$F{E}_{s}^{j}$ are the efficiencies of the
i-th and
j-th DMU after removing the
s-th DMU, respectively;
$F{E}^{i}$ and
$F{E}^{j}$ are efficiencies of the
i-th and
j-th DMU obtained by solving problem (
5), respectively. It should be noticed that the priority of the
i-th DMU to the
j-th DMU,
${a}_{ij},$ defined in (
8) is the ratio of two averages. The first one is the average of efficiencies of the
i-th DMU after removing the
s-th DMU
$(s=1,2,\cdots ,n;k\ne i,j)$ and the efficiency of the
i-th DMU. The second average is a similar average of efficiencies of the
j-th DMU after removing the
s-th DMU
$(s=1,2,\cdots ,n;k\ne i,j)$ and the efficiency of the
j-th DMU.
The pairwise comparison matrix
$A=\left({a}_{ij}\right)$ generated by (
8) is utilized to fully rank DMUs in the second stage of the proposed method via a single level AHP.
2.2. Ranking with AHP
The AHP is a method developed for subjective evaluation of a set of alternatives based on multiple criteria. It provides a structured framework for setting priorities on each level of the hierarchy using pairwise comparisons that are subjective created by decision makers. Let
A be a pairwise comparison matrix of AHP:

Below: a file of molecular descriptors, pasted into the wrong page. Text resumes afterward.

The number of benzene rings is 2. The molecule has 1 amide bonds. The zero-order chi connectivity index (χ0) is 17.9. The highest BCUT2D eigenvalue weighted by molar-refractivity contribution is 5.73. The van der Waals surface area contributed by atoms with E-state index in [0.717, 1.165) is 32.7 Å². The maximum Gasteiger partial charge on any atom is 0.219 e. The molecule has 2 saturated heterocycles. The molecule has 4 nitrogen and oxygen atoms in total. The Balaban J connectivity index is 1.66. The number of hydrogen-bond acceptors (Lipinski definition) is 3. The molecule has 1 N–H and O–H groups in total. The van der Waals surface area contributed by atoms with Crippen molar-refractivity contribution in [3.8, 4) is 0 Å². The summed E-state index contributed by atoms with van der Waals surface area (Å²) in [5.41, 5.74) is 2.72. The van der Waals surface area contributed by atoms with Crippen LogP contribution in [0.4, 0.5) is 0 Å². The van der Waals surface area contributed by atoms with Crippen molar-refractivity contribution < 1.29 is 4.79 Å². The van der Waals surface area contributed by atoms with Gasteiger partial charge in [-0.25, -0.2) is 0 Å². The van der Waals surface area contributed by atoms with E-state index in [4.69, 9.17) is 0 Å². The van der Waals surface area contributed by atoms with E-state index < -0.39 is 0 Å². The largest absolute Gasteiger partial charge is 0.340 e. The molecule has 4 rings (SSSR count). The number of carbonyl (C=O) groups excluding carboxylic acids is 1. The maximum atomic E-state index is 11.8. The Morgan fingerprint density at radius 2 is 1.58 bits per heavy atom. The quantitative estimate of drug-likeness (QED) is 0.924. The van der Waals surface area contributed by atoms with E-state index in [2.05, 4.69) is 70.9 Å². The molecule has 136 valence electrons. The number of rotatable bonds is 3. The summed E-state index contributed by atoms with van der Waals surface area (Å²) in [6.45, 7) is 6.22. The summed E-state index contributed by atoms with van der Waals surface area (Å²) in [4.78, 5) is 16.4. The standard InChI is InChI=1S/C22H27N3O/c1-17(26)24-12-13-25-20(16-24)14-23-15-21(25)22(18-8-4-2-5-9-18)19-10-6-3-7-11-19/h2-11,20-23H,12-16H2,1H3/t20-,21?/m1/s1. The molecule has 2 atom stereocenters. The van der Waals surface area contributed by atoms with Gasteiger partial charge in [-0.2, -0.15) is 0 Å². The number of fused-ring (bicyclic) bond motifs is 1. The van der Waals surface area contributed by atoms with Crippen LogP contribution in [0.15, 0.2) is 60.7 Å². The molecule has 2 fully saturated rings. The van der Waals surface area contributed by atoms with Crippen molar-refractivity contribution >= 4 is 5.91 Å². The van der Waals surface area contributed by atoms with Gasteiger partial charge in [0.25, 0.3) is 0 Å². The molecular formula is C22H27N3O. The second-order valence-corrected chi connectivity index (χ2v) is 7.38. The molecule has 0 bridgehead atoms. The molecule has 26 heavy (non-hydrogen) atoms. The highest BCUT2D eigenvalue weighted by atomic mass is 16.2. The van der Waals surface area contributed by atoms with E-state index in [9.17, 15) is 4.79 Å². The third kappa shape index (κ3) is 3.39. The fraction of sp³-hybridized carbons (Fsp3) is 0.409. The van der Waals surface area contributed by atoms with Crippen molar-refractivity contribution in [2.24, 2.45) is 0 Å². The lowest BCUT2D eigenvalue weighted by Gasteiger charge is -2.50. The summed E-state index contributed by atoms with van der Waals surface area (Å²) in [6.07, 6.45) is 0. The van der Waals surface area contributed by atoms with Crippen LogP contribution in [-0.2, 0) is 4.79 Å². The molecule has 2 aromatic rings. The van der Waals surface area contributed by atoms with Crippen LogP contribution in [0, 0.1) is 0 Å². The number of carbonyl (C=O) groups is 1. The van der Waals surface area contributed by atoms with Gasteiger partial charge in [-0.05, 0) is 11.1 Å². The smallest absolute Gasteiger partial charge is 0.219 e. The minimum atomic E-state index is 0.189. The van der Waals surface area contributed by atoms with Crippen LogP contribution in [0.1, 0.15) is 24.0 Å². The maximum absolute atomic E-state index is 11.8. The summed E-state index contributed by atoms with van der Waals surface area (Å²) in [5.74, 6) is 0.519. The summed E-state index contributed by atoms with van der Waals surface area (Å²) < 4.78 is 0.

where
${a}_{ij}$ denotes pairwise comparison between criteria/units,
${a}_{ii}=1$ and
$a}_{ij}=\frac{1}{{a}_{ji}$ for every
$i,j=1,2,\cdots ,n.$ If
${a}_{ij}={a}_{ik}\xb7{a}_{kj}$ for
$i,j,k=1,2,\cdots ,n$ in a pairwise comparison matrix of
$A={\left({a}_{ij}\right)}_{n\times n},$ then
$A={\left({a}_{ij}\right)}_{n\times n}$ is completely compatible; otherwise, it is said to be incompatible [
5].
Theorem 1. [25] Suppose that $A={\left({a}_{ij}\right)}_{n\times n}$ is a pairwise comparison matrix, if $A={\left({a}_{ij}\right)}_{n\times n}$ is compatible, then its maximal eigenvalue ${\lambda}_{max}=n.$ Otherwise ${\lambda}_{max}>n$. According to Theorem 1, a pairwise comparison matrix, for which its maximum eigenvalue is closer to the matrix dimension, has less incompatibility [
5].
With the pairwise comparison matrix
A constructed in the first stage of the proposed, a single hierarchical level AHP is run to determine the weight vector
$\mathbf{w}={({w}_{1},\cdots ,{w}_{n})}^{T}$ by the following characteristic equation:
where
${\lambda}_{max}$ is the maximal eigenvalue of
$A.$ Such a method for determining the weight vector of a pairwise comparison matrix is referred to as the principal right eigenvector method [
1]. The
j-th component of
$\mathbf{w}$ reflects the relative importance given to the
j-th DMU. The DMU that has higher corresponding value of
${w}_{j}$ has higher ranking. We assign the rank 1 to the DMU with the maximal value of
${w}_{j}.$